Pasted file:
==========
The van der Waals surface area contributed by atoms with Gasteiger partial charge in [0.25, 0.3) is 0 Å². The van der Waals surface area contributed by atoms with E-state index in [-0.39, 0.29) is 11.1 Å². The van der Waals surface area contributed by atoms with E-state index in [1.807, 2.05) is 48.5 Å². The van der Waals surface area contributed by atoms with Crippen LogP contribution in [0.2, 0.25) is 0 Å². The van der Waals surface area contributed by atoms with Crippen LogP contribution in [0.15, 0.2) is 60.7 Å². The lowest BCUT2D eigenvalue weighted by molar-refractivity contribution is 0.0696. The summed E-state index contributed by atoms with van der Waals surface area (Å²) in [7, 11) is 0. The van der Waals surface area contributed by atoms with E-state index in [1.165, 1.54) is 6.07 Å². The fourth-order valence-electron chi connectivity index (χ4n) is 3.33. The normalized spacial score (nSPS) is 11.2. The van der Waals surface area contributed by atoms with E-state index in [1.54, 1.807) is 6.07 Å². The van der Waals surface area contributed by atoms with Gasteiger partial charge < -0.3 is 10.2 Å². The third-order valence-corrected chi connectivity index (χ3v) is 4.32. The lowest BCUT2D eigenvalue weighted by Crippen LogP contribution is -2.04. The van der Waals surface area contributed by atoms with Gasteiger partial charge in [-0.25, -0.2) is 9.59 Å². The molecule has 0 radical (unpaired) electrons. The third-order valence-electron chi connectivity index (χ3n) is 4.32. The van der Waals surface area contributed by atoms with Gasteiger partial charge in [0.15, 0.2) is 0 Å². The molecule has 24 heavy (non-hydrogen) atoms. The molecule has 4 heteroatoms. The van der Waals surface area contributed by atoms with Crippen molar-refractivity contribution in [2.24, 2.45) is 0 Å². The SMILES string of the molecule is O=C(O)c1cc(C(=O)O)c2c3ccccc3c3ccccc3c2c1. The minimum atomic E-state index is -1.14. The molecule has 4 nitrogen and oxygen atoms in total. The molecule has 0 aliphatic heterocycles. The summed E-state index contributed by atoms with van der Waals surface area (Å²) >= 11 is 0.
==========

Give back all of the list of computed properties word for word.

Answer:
The van der Waals surface area contributed by atoms with Gasteiger partial charge in [0.25, 0.3) is 0 Å². The van der Waals surface area contributed by atoms with E-state index in [-0.39, 0.29) is 11.1 Å². The van der Waals surface area contributed by atoms with E-state index in [1.807, 2.05) is 48.5 Å². The van der Waals surface area contributed by atoms with Crippen LogP contribution in [0.2, 0.25) is 0 Å². The van der Waals surface area contributed by atoms with Crippen LogP contribution in [0.15, 0.2) is 60.7 Å². The lowest BCUT2D eigenvalue weighted by molar-refractivity contribution is 0.0696. The summed E-state index contributed by atoms with van der Waals surface area (Å²) in [7, 11) is 0. The van der Waals surface area contributed by atoms with E-state index in [1.165, 1.54) is 6.07 Å². The fourth-order valence-electron chi connectivity index (χ4n) is 3.33. The normalized spacial score (nSPS) is 11.2. The van der Waals surface area contributed by atoms with E-state index in [1.54, 1.807) is 6.07 Å². The van der Waals surface area contributed by atoms with Gasteiger partial charge < -0.3 is 10.2 Å². The third-order valence-corrected chi connectivity index (χ3v) is 4.32. The lowest BCUT2D eigenvalue weighted by Crippen LogP contribution is -2.04. The van der Waals surface area contributed by atoms with Gasteiger partial charge in [-0.25, -0.2) is 9.59 Å². The molecule has 0 radical (unpaired) electrons. The third-order valence-electron chi connectivity index (χ3n) is 4.32. The van der Waals surface area contributed by atoms with Gasteiger partial charge in [0.15, 0.2) is 0 Å². The molecule has 24 heavy (non-hydrogen) atoms. The molecule has 4 heteroatoms. The van der Waals surface area contributed by atoms with Crippen molar-refractivity contribution in [2.24, 2.45) is 0 Å². The SMILES string of the molecule is O=C(O)c1cc(C(=O)O)c2c3ccccc3c3ccccc3c2c1. The minimum atomic E-state index is -1.14. The molecule has 4 nitrogen and oxygen atoms in total. The molecule has 0 aliphatic heterocycles. The summed E-state index contributed by atoms with van der Waals surface area (Å²) >= 11 is 0.